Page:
Mother's Day is not for everyone
Mother's Day in Thailand has come and gone, and to those who felt a sense of unease throughout the jubilant day, you are not alone.
On Mother's Day, Thais young and old pay their respects to whom they consider the most important person in their lives. School children are encouraged to bring their moms on campus to be kowtowed to, presented with flower garlands and even a shy hug. Adults may continue this tradition at home or demonstrate their gratitude by taking their mothers out for a delicious meal. Social media, from Facebook to Instagram, will be filled with sentimental words and pictures, and every public space from malls to subway trains will blare classic songs about the power of a mother's love and sacrifice.
It may be considered to be one of the most tender and touching holidays of the year (along with Father's Day), yet, for some, the well-meaning holiday, and the days leading up to it can come as a truly distressing time.
Yes, most mothers are amazing and should be celebrated. But as the media promotes the idea that every single mother is a saint that can do no wrong, daughters and sons who were -- or are -- regularly abused or neglected are subject to a roller-coaster of unwanted emotions and guilt.
Take former singer Gulyakorn "Earn" Naksompob, for instance. Recently interviewed on Channel 9 for raising awareness about depression, one of the main factors contributing to her illness was in fact her mother. Since middle school, Gulyakorn's mother would weigh her on a scale every day. If the needle moved, all hell would break loose. She was forced to ingest only diet pills for weeks -- the same kind that had her older sister collapse from malnutrition. She was forced to give all her hard-earned money to her mother, and when finally having the courage to ask to keep some money of her own, her mother claimed she was indebted to her, and within this lifetime, she will never pay off her debts. She believed her mother's words, that she was a bad person. She blamed herself for not being able to make her mother happy. She couldn't talk to anyone, because society wasn't ready to accept that a mother can do any wrong. So she contemplated suicide. Thankfully, she was able to escape her abusive home before it came to that, seeking professional help and creating a better life of her own.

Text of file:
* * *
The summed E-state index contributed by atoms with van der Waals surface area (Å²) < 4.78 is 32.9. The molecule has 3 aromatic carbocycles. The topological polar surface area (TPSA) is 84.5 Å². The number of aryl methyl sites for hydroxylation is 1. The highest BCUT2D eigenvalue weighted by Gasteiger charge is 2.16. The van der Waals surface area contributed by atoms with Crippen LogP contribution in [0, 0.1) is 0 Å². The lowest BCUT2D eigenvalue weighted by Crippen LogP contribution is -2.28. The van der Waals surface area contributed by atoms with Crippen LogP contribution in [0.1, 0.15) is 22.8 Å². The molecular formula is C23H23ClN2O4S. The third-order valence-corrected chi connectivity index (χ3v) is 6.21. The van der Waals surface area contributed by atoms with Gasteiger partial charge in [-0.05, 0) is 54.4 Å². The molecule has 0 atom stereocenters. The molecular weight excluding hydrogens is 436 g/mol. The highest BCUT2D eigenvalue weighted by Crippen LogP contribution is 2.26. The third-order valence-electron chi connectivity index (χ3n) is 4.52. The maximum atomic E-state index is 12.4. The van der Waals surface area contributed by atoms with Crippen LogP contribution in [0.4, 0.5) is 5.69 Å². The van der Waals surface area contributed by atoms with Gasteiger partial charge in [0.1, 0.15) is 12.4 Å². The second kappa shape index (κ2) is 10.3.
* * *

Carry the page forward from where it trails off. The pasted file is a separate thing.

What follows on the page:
It's complicated in a country like Thailand, where the concept of nee boon khun, or "debt of gratitude", is shoved down our throats from a very young age. Children are expected to be grateful to their parents and dutiful no matter what, and those of us who have been physically, verbally and emotionally abused are still shamed by society if they don't explicitly pay back their "debt". With abuse, there's a huge sense of shame and guilt involved, and we end up blaming ourselves for the pain inflicted upon us by someone who's supposed to protect us. All mothers are supposed to be loving and nurturing, right? So it must have been I who did something wrong.
Apart from the abused, there are those who have been abandoned as well. Thailand has one of the highest teen pregnancy rates in the region, so no doubt, many mothers are unable to take care of their own child.
Two years ago I visited the Baan Nokkamin Foundation foster home in Khlong Kum, Bangkok. The words and actions of an 11-year old boy discarded by his mother stayed with me for a long time.
"I'm going to watch my friends pay respect to their mums [at school]," he said, while indifferently writing "I love mum" in English on a notepad he was doodling on. "I'm going to watch my friends cry. My friends would ask me 'Why aren't you crying?' And I tell them 'I don't know'."
According to Mahidol University's Institute for Population and Social Research, that boy is one of the 800,000 plus orphans and abandoned children in Thailand. And this doesn't take into account another 3 million or so children separated from their parents due to internal migration.
Many of the children centres tread very carefully on days like these, knowing full well how sensitive the topic is for the children. Baan Kanchanapisek -- a centre for troubled boys, even turns a deaf ear to orders from the government to celebrate Mother's Day so as to not create more wounds for the children in their care.
Yes, Mother's (and Father's) Day are ultimately well-meaning holidays, but respect should be paid to those who truly deserve it. Feelings of shame and guilt should not be the motivating factors for anyone to show love and gratitude. There should be no pressure for someone to show their gratefulness to someone else.
To the children and adults who experience loneliness, isolation and abandonment during these holidays, just know that it's OK to feel this way, and again, that you are not alone.
Apipar Norapoompipat is a feature writer for the Life section of the Bangkok Post.
Apipar Norapoompipat is a features writer of the Life section of the Bangkok Post.